Showing posts with label jazz. Show all posts
Showing posts with label jazz. Show all posts

Friday, December 6, 2013

The Brighter Dawn From Greece

There are good stories from Greece that won't make headlines.
Of course there is high unemployment and shocking financial corruption pervading Greek society. There is increased crime in some places. The marginalized, illegal, uneducated and otherwise poor immigrants in Greece seem to be a ticking time bomb. Then there is the horrible Nazi-sympathizer Golden Dawn political party that has captured votes.
The antidote is Christos Rafalides, a young vibraphonist from Kozani in Northern Greece. He loved music and studied it, getting a Bachelors in Boston and a Master's in New York. Now he's playing the smooth wooden xylophone, with its warm and wonderful tones, in some of the best jazz venues in Manhattan, and with the best orchestras and artists in Greece. Right now.
Young, successful people from Greece keep popping up in New York, working and adapting in ways that immigrants 100 years ago couldn't imagine. They are often smart and priveleged, but working hard -- especially in the arts.
It's fascinating how Rafalides, other instrumentalists and vocalists are interpreting familiar Greek songs with jazz compositions. But mostly, it's just cool to see someone make a career on vibes, which always was one of my favorite concert band instruments. Video below. Here's more on vibe player Rafalides.

Monday, April 8, 2013

Spring Jazz @ Dizzy's Club Coca-Cola

The Onassis Foundation played host to a jazz show tonight: Dimitri Vassilakis Quartet Daedalus Project.
It was an interesting Jazz at Lincoln Center show: the accomplished Greek-born singer-saxophonist managed to deliver good jazz standards accompanied by sitar, bass, drums and a tap dancer.
Before the show, perched at the very edge of the bar to watch the sun set over Central Park, I started talking to a handsome man in a black shirt named Frank. We chatted about Chicago and segregation. As the lights dimmed and the stage lit up, I realized that my expected companion was a no-show. Frank grabbed a camera and disappeared into the dark.
Later, I discovered I was speaking with none other than Frank Stewart, whose photographs are in many collections including the Museum of Modern Art in New York. He is the senior photographer at Jazz at Lincoln Center and his biography details many adventures.
His photos are the subject of several books and this small gallery of his work online showcases his powerful, beautiful portraits.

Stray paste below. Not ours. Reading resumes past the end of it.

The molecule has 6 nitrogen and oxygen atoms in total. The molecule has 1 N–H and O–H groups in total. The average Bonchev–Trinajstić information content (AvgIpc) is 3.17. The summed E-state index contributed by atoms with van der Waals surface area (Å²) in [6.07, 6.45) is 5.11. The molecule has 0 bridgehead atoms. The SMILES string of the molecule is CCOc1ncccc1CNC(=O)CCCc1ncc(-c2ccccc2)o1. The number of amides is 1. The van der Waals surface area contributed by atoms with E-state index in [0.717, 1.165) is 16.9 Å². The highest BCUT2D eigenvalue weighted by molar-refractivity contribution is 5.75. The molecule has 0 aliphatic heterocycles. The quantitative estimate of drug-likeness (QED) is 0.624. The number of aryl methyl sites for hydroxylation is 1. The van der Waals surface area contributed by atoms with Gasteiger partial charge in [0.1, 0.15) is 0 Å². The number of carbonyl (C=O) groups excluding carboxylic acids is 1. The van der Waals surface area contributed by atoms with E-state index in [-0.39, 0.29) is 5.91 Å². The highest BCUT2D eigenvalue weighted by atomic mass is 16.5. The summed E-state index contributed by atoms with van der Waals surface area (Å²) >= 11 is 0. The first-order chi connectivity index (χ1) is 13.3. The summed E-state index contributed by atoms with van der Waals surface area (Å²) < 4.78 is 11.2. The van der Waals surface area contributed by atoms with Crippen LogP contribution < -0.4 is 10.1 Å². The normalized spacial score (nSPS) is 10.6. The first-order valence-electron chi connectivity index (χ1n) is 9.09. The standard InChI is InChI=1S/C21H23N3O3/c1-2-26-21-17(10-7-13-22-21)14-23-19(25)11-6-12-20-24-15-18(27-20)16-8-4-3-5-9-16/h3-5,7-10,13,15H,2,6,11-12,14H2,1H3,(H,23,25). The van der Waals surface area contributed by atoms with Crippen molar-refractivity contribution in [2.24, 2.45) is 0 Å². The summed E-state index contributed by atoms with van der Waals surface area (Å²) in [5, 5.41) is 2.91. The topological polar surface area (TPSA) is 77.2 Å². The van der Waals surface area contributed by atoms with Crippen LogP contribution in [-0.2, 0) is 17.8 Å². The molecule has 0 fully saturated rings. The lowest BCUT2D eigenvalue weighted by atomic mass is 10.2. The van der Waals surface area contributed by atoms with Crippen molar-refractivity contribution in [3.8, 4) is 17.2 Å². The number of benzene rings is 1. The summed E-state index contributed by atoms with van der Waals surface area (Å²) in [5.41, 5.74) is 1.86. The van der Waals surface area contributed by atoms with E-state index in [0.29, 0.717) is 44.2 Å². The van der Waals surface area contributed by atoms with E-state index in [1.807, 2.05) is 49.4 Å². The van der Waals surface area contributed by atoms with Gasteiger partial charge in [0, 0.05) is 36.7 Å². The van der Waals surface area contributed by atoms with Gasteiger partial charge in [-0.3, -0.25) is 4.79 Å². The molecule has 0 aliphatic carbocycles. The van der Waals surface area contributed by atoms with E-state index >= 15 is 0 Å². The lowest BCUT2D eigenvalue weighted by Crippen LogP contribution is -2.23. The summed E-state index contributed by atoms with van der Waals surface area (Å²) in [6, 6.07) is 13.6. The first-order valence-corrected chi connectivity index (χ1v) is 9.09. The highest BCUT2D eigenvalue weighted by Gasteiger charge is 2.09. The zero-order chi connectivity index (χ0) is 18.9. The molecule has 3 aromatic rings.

Tuesday, August 17, 2010

RIP Abbey Lincoln

The great jazz singer Abbey Lincoln died Saturday on New York's Upper West Side. She was 80.  It was in Chicago, where she was born, that I first heard someone gush about her. Later, visiting Mahattan one hot summer to see a Byzantine exhibition at the Metropolitan Museum of Art, I stumbled upon a listing in the New York Times arts section: Live tonight! Abbey Lincoln at the Iridium jazz club (then a dank basement venue across from Lincoln Center.) I was with my mom, and we sat just a few tables from the tiny stage, where we could watch Lincoln feel and phrase the music. Ron Carter was on bass. It was so amazing, so memorable. Ever since, her songs stops me in my tracks for the words she chose - pensive, hopeful and bold. No wonder. She told National Public Radio in 1986 that "a song is a prayer ... that I speak over and over ... It's amplified, and it goes into peoples' ears, and it'll manifest in my life ... so I am particular about the messages that come from me."
Her prolific career included movie roles, and these favorite albums: Abbey Sings Billie (as in Holiday, a queen, Lincoln says in this interview) and Wholly Earth. The latter offers a bitingly sweet duet, "It's Supposed to Be Love." (Also on YouTube is a video compliation including "First Song."
It's sobering to read in the NYTimes' obituary that she was derided in the 1960s for expressing Blacks' civil rights. Rest in Peace, Abbey Lincoln.

Thursday, March 18, 2010

Savalas Jazz

Went to see Ariana Savalas (left), a child of Telly Savalas aka Kojak, sing some jazz downtown Thursday. It was her first time in New York, and what promise for a 20-something who wants to do acting too. She performed standards, but I was most moved when she sang La Vie En Rose in French, and she seemed most moved performing something she wrote, infused with pop-rock styling. (For the uninitiated, Kojak was a TV cop show and character who sucked on lollypops and called everybody "baby." Here's a classic Kojak episode, where he calls a Greek criminal a "Mediterranean fungus." The video has great scenes of 1970s New York, and imperfect acting and editing that are so refreshing. Richard Gere plays a two-bit criminal, and his partner utters some of the worst Greek pronunciations ever heard.) Nearly as entertaining was the company at my jazz club table: a long-haired Russian nut in sunglasses, lavender satin hanky in his breastpocket, who slugged several vodkas and made cat calls the whole show, and next to him a TV cameraman I know from NYC media circles who fell off a Greek island cliff while shooting "Blue Zones", went into a coma, was operated on in Greece, airlifed home, and lived to tell about it. New York life is never dull.